I thank the hon. Members for Ynys Môn (Albert Owen), for Ceredigion (Mr Williams) and for Gower (Byron Davies) for securing the debate, which is just about spot on, because, of course, it follows on from yesterday’s St David’s day celebrations and last week’s welcome announcement that we will be allowed, under certain circumstances, to address Parliament in Welsh. Mae fy nghyd-Aelodau Seneddol Plaid Cymru a finnau yn edrych ymlaen yn awchus at gael siarad Cymraeg am y tro cyntaf yn yr Uwch-bwyllgor Cymraeg. It is all right, there is nothing particularly terrifying in that: I am celebrating the fact that we will be allowed to speak Welsh in the Welsh Grand Committee—that is pretty much a spontaneous translation.
There is merit in embracing small victories here in Parliament, but while there is cause for celebration—after all,“Gwnewch y pethau bychai”, or do the little things, is what St David advised us to do—I cannot help but think that, in the age of big and bold political decisions, Wales needs more than just the little things. By voting to leave Europe’s political union, people in Wales quite rightly voted to uproot the very foundations on which the Westminster establishment has rested so comfortably for so long. Contrary to the long-held small-c conservative belief, people want change—change with a capital C.
On the UK’s withdrawal from the EU, powers will be repatriated to the UK. A determination will need to be made about those powers that are to be in devolved areas. At the moment, there is little experience of shared competence as practised in the EU.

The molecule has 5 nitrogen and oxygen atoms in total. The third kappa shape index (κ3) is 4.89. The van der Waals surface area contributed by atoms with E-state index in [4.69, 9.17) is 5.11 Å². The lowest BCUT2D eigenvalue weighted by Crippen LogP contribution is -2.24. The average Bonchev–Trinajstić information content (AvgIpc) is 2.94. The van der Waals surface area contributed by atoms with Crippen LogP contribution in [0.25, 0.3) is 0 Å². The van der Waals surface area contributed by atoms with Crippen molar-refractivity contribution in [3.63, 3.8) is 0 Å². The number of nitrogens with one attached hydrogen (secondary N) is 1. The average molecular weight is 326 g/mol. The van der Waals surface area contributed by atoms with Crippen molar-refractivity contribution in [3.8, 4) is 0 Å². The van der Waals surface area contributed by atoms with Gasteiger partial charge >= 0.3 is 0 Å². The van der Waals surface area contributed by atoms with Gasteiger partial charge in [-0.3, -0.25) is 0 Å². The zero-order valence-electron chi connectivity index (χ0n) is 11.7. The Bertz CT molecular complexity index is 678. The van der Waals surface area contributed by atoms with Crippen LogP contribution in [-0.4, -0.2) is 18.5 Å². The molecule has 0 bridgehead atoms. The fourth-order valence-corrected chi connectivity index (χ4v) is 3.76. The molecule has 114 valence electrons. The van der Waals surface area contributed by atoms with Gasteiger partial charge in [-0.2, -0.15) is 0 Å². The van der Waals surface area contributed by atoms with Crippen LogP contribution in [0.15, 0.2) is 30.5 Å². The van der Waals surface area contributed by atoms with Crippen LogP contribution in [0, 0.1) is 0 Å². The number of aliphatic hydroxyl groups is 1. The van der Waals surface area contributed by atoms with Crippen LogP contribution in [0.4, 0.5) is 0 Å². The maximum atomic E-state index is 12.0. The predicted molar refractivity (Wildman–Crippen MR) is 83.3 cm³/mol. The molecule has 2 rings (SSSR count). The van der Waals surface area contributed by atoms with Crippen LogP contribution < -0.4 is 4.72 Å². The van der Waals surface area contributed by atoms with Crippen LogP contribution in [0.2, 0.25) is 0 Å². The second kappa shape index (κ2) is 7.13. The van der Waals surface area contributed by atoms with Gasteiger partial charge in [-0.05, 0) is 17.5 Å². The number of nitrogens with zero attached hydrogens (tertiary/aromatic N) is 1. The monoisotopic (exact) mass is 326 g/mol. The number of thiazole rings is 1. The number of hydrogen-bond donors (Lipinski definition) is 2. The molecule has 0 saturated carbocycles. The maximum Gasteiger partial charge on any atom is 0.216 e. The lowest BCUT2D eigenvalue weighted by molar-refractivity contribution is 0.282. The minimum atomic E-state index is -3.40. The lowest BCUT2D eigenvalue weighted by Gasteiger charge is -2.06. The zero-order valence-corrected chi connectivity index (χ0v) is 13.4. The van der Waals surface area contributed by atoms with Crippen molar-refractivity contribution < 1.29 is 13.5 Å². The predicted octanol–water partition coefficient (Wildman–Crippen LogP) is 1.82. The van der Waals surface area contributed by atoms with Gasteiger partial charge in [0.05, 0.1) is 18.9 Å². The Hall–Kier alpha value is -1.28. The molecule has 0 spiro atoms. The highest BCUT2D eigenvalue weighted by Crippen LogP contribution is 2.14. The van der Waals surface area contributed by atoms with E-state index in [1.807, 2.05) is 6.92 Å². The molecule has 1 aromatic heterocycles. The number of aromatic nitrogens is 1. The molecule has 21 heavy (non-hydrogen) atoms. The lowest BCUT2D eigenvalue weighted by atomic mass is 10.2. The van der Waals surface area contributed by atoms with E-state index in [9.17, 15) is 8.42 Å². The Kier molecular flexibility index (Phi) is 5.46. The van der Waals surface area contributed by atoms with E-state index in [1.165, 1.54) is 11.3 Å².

A St David’s day poll revealed that more and more people in Wales are demanding that power lies closer to them, with 44% wanting a National Assembly with greater powers. Brexit offers a unique opportunity for the Welsh National Assembly to satisfy that demand.
Let us take this opportunity to re-think drastically the UK constitution in a changing Europe. It is essential that the great repeal Bill, and measures taken under it at central UK level, give appropriate attention to the devolution settlement. It should recognise the continuation of EU measures already adopted in Welsh law for Wales, as well as the competence of Welsh Ministers to pass secondary legislation, reviewing the post-Brexit acquis in devolved areas. The Bill may significantly impact, intentionally or not, on the legislative competence of the National Assembly for Wales. The UK’s exit from the EU must not result in devolved powers being clawed back to the UK Government. Any attempt to do that will be firmly resisted by my colleagues and me.
Managing these newly repatriated policy areas will require much more serious and intensive intergovernmental mechanisms and governance structures than those currently in place—a complete overhaul of the way the nations of these isles co-operate. Let us be frank: the current constitutional structures are already at fault. Dithering on UK infrastructure spend on energy projects, for instance, is serving neither rural communities nor the Welsh economy well. We need to realise the opportunities that await in potentia in such enterprises as tidal lagoons and new nuclear energy, and ensure that the people of Wales are equipped with the skills to make the best of such opportunities.
The Plaid Cymru spokesperson for external affairs in the Assembly, Steffan Lewis, has long been an advocate of transforming the existing Joint Ministerial Committee into a UK Council of Ministers covering the various aspects of policy for which agreement between all four UK Administrations is required. We are pleased that the Welsh Labour Government have adopted our position in the paper we worked on together, “Securing Wales’s Future”.
To finish, I will, like many Members today, return to St David. I urge the UK Government to do not only the little things he so famously preached. I urge them to rise above populist politics, just as St David did on the ground he caused to rise when people struggled to hear him preach. I urge them to rise to the challenge of Brexit in a way that will truly empower the Welsh people.